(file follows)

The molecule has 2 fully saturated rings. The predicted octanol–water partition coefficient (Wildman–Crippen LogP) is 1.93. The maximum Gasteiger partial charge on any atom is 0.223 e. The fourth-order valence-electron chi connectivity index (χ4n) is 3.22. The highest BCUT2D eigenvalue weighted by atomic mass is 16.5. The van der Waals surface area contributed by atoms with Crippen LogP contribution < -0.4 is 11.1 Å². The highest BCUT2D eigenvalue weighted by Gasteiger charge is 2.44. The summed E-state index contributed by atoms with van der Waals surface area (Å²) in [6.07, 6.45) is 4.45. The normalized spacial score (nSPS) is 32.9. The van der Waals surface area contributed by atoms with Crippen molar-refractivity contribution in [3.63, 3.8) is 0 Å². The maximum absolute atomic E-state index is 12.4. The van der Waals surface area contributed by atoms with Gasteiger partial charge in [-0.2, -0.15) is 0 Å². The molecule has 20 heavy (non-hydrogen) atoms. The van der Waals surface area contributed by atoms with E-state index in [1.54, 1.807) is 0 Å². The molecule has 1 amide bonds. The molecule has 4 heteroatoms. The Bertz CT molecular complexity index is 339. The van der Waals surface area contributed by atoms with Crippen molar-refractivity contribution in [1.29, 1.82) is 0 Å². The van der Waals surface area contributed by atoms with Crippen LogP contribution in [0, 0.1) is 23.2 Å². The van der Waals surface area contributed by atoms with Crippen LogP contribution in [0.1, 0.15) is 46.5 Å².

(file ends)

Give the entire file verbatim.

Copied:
The molecule has 2 fully saturated rings. The predicted octanol–water partition coefficient (Wildman–Crippen LogP) is 1.93. The maximum Gasteiger partial charge on any atom is 0.223 e. The fourth-order valence-electron chi connectivity index (χ4n) is 3.22. The highest BCUT2D eigenvalue weighted by atomic mass is 16.5. The van der Waals surface area contributed by atoms with Crippen LogP contribution < -0.4 is 11.1 Å². The highest BCUT2D eigenvalue weighted by Gasteiger charge is 2.44. The summed E-state index contributed by atoms with van der Waals surface area (Å²) in [6.07, 6.45) is 4.45. The normalized spacial score (nSPS) is 32.9. The van der Waals surface area contributed by atoms with Crippen molar-refractivity contribution in [3.63, 3.8) is 0 Å². The maximum absolute atomic E-state index is 12.4. The van der Waals surface area contributed by atoms with Gasteiger partial charge in [-0.2, -0.15) is 0 Å². The molecule has 20 heavy (non-hydrogen) atoms. The van der Waals surface area contributed by atoms with E-state index in [1.54, 1.807) is 0 Å². The molecule has 1 amide bonds. The molecule has 4 heteroatoms. The Bertz CT molecular complexity index is 339. The van der Waals surface area contributed by atoms with Crippen molar-refractivity contribution in [1.29, 1.82) is 0 Å². The van der Waals surface area contributed by atoms with Crippen LogP contribution in [0, 0.1) is 23.2 Å². The van der Waals surface area contributed by atoms with Crippen LogP contribution in [0.1, 0.15) is 46.5 Å².